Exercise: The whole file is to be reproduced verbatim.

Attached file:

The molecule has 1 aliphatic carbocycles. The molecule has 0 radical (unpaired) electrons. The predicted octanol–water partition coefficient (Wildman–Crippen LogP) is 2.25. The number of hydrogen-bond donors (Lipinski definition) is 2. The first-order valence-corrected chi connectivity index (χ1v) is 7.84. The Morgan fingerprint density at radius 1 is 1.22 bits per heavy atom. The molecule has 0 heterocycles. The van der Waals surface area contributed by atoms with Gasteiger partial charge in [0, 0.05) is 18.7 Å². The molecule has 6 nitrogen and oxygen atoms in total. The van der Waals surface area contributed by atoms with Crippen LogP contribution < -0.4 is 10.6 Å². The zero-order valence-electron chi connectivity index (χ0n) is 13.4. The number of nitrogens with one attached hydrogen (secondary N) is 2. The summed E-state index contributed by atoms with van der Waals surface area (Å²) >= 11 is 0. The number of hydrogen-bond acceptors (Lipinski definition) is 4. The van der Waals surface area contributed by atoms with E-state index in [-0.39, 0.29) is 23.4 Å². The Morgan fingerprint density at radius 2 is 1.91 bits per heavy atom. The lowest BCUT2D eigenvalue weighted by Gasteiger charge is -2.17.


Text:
The molecule has 1 aliphatic carbocycles. The molecule has 0 radical (unpaired) electrons. The predicted octanol–water partition coefficient (Wildman–Crippen LogP) is 2.25. The number of hydrogen-bond donors (Lipinski definition) is 2. The first-order valence-corrected chi connectivity index (χ1v) is 7.84. The Morgan fingerprint density at radius 1 is 1.22 bits per heavy atom. The molecule has 0 heterocycles. The van der Waals surface area contributed by atoms with Gasteiger partial charge in [0, 0.05) is 18.7 Å². The molecule has 6 nitrogen and oxygen atoms in total. The van der Waals surface area contributed by atoms with Crippen LogP contribution < -0.4 is 10.6 Å². The zero-order valence-electron chi connectivity index (χ0n) is 13.4. The number of nitrogens with one attached hydrogen (secondary N) is 2. The summed E-state index contributed by atoms with van der Waals surface area (Å²) >= 11 is 0. The number of hydrogen-bond acceptors (Lipinski definition) is 4. The van der Waals surface area contributed by atoms with E-state index in [-0.39, 0.29) is 23.4 Å². The Morgan fingerprint density at radius 2 is 1.91 bits per heavy atom. The lowest BCUT2D eigenvalue weighted by Gasteiger charge is -2.17.